The type of mortar used for restoring and repairing historic masonry in Toronto varies based upon several factors, most importantly the type of mortar used in original construction.
Using the wrong type of mortar decreases the integrity of a structure, which is the exact opposite of what anyone is trying to accomplish when repairing Toronto’s historic masonry.
To restore or rehabilitate something means to return it to its natural and original state. In order to truly preserve the valuable history of a building it is important that a very close replica of the original mortar is used.
Portland cement was patented in 1824. It is a fast-curing, hydraulic cement that hardens under water. It was the most common type of mortar used until the early 20th century. By the 1930s, more masons were using an equal mix of cement and lime putty. Historic buildings constructed between 1873 and 1930 may include pure lime and sand mixes, or a variety of Portland cement, lime and sand mixtures.
How To Find The Right Mortar For Historic Repointing
The replacement mortar must have greater vapor permeability than the original mortar. Also, it should be softer than the preexisting mortar when measured for compressive strength.
The sand used in replacement mortar should match the sand used in original historic mortar. When sand is successfully matched, the new mortar will set nicely into place.
Replacement mortar must match the historic mortar in every way including color, texture and tooling. It is difficult to match historic mortar because it can be made from so many different materials. In order to identify the exact mortar type, a laboratory analysis might need to be conducted. Lab tests make it possible to match the exact proportions of the historic mortar, as long as the necessary materials are available.
Testing Historic Mortar
In the past, masons used all types of materials to create mortar. In order to truly know what historic mortar is made of you’ll need to conduct laboratory analysis. There are two broad categories of methods used to determine mortar makeup, wet chemical and instrumental.
Wet chemical tests rely on a type of acid digestion that involves sending a sample of mortar into a laboratory for analysis. At the lab, mortar is crushed up and combined with a dilute acid. The acid causes all of the materials containing carbonate and other acid-soluble materials to disintegrate. All that is left behind are the sand and fine-grained acid-insoluble materials.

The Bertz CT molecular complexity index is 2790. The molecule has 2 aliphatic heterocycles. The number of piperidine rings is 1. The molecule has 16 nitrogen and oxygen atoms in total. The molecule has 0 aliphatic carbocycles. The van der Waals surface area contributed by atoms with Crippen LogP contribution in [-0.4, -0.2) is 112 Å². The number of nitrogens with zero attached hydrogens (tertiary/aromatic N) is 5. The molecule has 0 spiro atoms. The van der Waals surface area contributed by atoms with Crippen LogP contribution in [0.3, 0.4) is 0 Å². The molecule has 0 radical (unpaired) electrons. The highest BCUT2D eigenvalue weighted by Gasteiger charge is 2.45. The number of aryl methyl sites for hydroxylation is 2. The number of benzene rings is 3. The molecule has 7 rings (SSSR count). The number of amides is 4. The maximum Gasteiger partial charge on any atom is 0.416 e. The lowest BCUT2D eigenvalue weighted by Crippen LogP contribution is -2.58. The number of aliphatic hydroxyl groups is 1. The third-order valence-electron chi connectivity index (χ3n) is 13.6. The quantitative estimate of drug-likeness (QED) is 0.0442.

Instrumental tests include a variety of tools and measures, such as X-ray diffraction, scanning electron microscopy, polarized light or differential thermal analysis. Thin-section microscopy is likely the most popular form of instrumental analysis conducted. All forms of testing require an experienced professional for proper operation and accurate results.
What Materials Are Found In Historic Mortar?
Sand is a huge component to mortar. Sand provides mortar with its color, texture and workability. Sand should be free of impurities, like clay or salts.
Lime was used as the primary binding material prior to the late-19th century. Lime comes from cooking limestone at high temperatures so that it burns off the carbon dioxide and turns limestone into quicklime. The three types of limestone are calcium, dolomitic and magnesium.
Portland cement was used as the primary binding materials in 20th century mortar. Straight Portland cement is very hard, resists moisture movement, shrinks after setting and experiences large thermal movements.
Lime putty is really just slaked lime with a putty-like consistency.
Masonry cement is a type of pre-blended mortar mix sold at your local hardware or home repair store.
Water is a crucial ingredient in mortar but there are a lot of factors to consider for success. Water should be potable, clean and free of all alkalis, acids and other dissolved organic materials. Adding the right amount of water to the mixture is very important.
Repointing Historic Masonry
Repointing is a common practice used to restore cracked or crumbling mortar. Something, be it poor drainage, a leak, etc., is always to blame for breakdowns in mortar. The cause(s) must be identified before repairs are conducted. Otherwise the issue is just going to cause the mortar to break down again, deeming repairs a waste of time and money.
Historic Repointing In Toronto
People used all different types of materials and processes to mix mortar back in the day. For that reason, you never know what historic mortar is made from until you conduct tests. A skilled mason must have an understanding of mortar makeup as well as common materials used at certain points in history in our area.
That’s where Turnbull Masonry comes in handy! We’ve been restoring historic masonry in Toronto for many years and our reputation speaks for itself. No matter how complicated, old or in disrepair your historic building may be, there’s nothing we haven’t seen and solved before. We specialize in residential, public and commercial masonry.